Cant 2a - The Dutchesse of _Suffolkes_ Calamitie.

Or to the tune of Queene Dido.

that prudent Prince K. _Edward_ away:

Then bloudie _Bonner_ did begin

his raging mallice to bewray:

Al those that did the Gospell professe,

he persecuted more or lesse.

Thus when the Lord on vs did lower,

many in prison did he throwe:

Tormenting them in _Lollards_ tower,

whereby they might the truth forgoe:

Then _Cranmer, Ridlie_, and the rest,

were burnt in fire, that Christ profest.

_Smithfield_ was then with Faggots fyld,

and many places more beside:

At _Couentry_ was _Sanders_ kild,

at _Gloster_ eke good _Hooper_ dyed:

And to escape this bloudie day,

beyond seas many fled away.

Among the rest that sought reliefe.

and for their faith in danger stood:

Lady _Elizabeth_ was cheefe.

King _Henries_ daughter of royall bloud:

Which in the tower prisoner did lye,

looking each day when she should die.

The Dutches of _Suffolke_ seeing this,

whose life likewise the Tyrant sought:

Who in the hope of heauenly blisse,

which in Gods word her comfort wrought:

For feare of death was faine to flye,

and leaue her house most secretly.

That for the loue of Christ alone,

her landes and goodes she left behinde:

Seeking still for that pretious stone,

the word of truth so rare to finde.

She with her nurse, her Husband and childe,

in poore aray their sights beguild.

Thus through _London_ they past along,

each one did take a seuerall streete:

Thus all vnknowne, escaping wrong,

at _Billinsgate_ they all did meet

Like people poore in _Grauesend_ Barge,

they simply went with all their charge.

And all along from _Grauesend_ Towne,

with easie iourneis on foote they went:

Vnto the sea coast they came downe,

to passe the seas was their intent:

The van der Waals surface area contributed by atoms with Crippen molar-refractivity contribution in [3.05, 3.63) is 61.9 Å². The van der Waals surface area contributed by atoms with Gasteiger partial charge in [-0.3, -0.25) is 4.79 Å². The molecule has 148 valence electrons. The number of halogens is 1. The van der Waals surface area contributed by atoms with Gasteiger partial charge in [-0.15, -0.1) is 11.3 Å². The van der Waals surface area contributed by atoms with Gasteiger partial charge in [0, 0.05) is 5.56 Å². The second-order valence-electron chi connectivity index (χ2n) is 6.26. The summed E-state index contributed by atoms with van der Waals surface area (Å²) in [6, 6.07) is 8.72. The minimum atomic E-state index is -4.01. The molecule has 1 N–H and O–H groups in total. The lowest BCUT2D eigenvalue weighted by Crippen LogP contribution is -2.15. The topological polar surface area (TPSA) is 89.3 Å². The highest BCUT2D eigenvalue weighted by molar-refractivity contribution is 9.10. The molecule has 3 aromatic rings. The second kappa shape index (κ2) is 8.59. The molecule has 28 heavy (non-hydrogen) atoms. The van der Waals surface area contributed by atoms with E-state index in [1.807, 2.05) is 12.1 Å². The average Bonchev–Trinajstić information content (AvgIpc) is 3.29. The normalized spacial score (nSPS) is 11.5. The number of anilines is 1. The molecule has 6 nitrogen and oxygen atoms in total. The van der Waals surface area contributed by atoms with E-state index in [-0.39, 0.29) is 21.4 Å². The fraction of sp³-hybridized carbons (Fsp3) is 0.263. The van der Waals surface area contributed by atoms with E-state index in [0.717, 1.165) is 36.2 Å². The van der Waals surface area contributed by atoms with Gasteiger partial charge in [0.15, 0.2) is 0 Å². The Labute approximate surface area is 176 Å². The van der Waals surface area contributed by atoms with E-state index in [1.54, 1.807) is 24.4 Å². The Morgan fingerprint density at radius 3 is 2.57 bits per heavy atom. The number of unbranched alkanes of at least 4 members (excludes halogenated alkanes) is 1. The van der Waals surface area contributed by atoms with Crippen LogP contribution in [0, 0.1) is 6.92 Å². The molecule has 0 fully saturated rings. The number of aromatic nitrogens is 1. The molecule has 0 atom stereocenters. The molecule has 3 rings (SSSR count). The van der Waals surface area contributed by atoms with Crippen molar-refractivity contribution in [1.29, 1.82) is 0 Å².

And God prouided so that day,

that they tooke Ship and saild away.

And with a prosperous gale of wind,

in _Flaunders_ safe they did ariue.

This was to their great ease of mind

which from their harts much woe did driue,

And so with thankes to God on hie,

they tooke their way to _Germanie_.

Thus as they traueld thus disguisde,

vpon the hie waie sudainely:

By cruell theeues they were supprisde,

assailing(1) their small company:

And all their treasure and their store

they tooke away, and beat them sore.

The Nurse in middest of their fight,

laide downe the childe vpon the ground:

She ran away out of their sight,

and neuer after that was found:

Then did the Dutches make great mone,

with her good husband all alone.

The theeues had there their horses kilde,

and all their money quite had tooke:

The prettie babie almost spild,

was by their Nurse likewise forsooke:

And they farre from friends did stand,

all succourlesse in a strange land.

The skies likewise began to scowle,

it hailde and rainde in pittious sort:

The way was long and wonderous foule,

then may I now full(2) well report

Their griefe and sorrow was not small,

when this vnhappy chance did fall.

Sometime the Dutchesse bore the child,

as wet as euer she could be,

And when the Ladie kinde and milde